September 22 2016
If you’ve received an invoice from a construction company or related service provider which says, “This is a payment claim under the Construction Contracts Act 2002” and you’re not sure what that means, here’s a quick brush up on the changes that have come into force.
As well as setting out duties and obligations on both those commissioning building work and those undertaking it, The Construction Contracts Act 2002 (CCA) is designed to ensure prompt payment of invoices from contractors, and to identify and resolve disputes quickly and cost-effectively. If you’re providing this service or commissioning work, you should be familiar with this legislation.
Important changes to the CCA came into force on 1 December 2015. These included:
- Requiring ‘payment claims’ on commercial construction contracts to include certain specified information. This was only necessary on residential contracts before 1 December 2015.
- Enabling adjudication decisions on ‘rights and obligations’ under construction contracts to be enforced in court. Previously only decisions on payments could be enforced in this way.
More changes took effect in September 2016
The CCA now covers additional construction services, referred to as ‘related services’. These include: engineering and design, and quantity surveying services.
Related service providers can take advantage of the payment, enforcement and dispute mechanism provisions in the legislation. On the flip side, these service providers are also subject to the obligations under the CCA. If you’re commissioning such work, you can also use the dispute resolution options. Talk to a commercial lawyer to understand your obligations when faced with a payment claim.
Also be aware that in broadening the definition of ‘construction work’ under the CCA to include design, engineering and quantity surveying work carried out in New Zealand, the definition of ‘construction site’ has also been broadened. It now includes these related service providers’ sites or premises, even if those services aren’t always provided on the actual construction site.
Be aware of the concerns with adjudication provisions
The CCA changes were driven by issues with consumer protection, but they’re not free from controversy. In particular, there’s concern over how the adjudication provisions will work when a claim is made in relation to related services.
The default position is five days for responding to a claim. This tight time frame may cause problems as it’s likely claims against related services will be based on negligence and therefore more complex, legally and factually, than a determination of rights under a building contract. A claim may also be made well after the work in question has been completed, and accessing documents and witnesses may prove problematic.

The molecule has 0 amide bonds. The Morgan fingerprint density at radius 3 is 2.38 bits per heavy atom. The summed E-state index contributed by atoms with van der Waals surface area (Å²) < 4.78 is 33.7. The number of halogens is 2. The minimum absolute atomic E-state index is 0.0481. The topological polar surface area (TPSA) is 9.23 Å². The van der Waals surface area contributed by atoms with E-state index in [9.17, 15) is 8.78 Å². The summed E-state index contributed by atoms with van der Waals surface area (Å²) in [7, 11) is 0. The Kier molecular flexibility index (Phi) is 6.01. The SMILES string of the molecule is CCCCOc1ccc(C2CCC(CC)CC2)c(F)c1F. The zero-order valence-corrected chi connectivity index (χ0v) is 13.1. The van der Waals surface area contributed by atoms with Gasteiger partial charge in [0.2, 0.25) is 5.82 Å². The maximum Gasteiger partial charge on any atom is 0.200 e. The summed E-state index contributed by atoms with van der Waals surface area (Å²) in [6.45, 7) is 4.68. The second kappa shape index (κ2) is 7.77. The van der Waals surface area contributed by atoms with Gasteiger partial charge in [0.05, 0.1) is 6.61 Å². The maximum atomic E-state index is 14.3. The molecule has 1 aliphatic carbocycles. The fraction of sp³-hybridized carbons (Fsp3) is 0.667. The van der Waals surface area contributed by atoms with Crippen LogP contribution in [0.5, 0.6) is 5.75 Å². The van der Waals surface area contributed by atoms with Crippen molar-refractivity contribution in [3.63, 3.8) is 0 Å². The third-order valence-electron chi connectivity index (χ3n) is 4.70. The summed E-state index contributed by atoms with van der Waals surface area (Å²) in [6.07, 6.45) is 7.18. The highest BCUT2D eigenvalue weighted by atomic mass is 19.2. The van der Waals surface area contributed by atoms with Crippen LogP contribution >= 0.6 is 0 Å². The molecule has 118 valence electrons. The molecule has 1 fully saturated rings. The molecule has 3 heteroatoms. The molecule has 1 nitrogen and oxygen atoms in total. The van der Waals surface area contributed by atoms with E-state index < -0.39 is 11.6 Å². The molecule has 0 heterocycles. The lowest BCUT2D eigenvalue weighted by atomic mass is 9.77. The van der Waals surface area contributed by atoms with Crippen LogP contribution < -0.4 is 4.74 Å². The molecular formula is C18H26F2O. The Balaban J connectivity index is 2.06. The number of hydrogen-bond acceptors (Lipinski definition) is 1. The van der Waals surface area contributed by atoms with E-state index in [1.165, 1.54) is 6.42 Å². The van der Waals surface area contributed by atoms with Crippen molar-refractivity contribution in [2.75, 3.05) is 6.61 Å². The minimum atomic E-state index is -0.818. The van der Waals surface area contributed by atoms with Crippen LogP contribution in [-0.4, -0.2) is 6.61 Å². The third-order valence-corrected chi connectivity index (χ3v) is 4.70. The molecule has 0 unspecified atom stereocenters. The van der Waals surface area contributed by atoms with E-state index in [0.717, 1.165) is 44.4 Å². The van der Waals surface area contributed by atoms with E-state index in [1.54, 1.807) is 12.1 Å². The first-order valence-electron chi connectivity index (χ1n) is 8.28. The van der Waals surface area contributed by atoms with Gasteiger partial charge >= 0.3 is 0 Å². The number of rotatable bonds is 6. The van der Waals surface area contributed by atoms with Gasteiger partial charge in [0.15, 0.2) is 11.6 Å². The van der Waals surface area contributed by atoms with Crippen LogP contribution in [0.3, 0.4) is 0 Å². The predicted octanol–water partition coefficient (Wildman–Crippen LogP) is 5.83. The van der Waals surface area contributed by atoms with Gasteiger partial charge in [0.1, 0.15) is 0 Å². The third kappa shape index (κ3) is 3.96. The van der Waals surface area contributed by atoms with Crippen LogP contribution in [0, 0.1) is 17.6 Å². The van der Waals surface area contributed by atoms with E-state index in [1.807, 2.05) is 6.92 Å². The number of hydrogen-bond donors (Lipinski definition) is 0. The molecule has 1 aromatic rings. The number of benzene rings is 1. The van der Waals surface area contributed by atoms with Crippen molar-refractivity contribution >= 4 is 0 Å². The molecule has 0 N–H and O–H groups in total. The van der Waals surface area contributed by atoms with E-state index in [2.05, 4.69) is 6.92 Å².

Claims will most certainly involve insurers. Parties risk losing any insurance cover if they take any steps on the claim which prejudices their insurer’s position. Another concern is that standard cover won’t extend to such claims.
There is considerable pressure to respond to a claim in five days, and it may not be possible to formulate a response, liaise with insurers and get acceptance of cover in this time frame. You will need to act promptly, communicate often and early with your insurer or broker, and to be familiar with the process. Make sure your contact your commercial lawyer straight away too.
What you need to do as a related services provider
As a related services provider, you should become familiar with the Act’s obligations and how it works.
- Review your agreements and terms of trade to ensure they are compliant.
- Ensure any invoices are structured as payment claims and include the prescribed information. This will ensure you can rely on the Act’s prompt payment mechanisms.
- Speak to your professional indemnity insurer to check that your policy covers any claims under the Act. Also check on any special procedures they may have in place to deal with such claims.
What you need to know if you’re commissioning related work
If you are commissioning related services you should ensure you’re aware of how to respond to a payment claim. You will need to pay it or dispute it within the legislation’s strict time frames. In the case of a dispute, you will have the option to use a less expensive, rough and ready adjudication process to resolve disputes instead of resorting to court proceedings.
But wait there’s more...
Another significant change to the CCA will take effect from 31 March 2017 when retention monies on commercial contracts will automatically be held on trust. We’ll write more about these changes closer to the time.
If you are building, thinking of building, or involved in the construction industry, these changes could affect you. Make time to talk to our commercial lawyers for sound advice and guidance.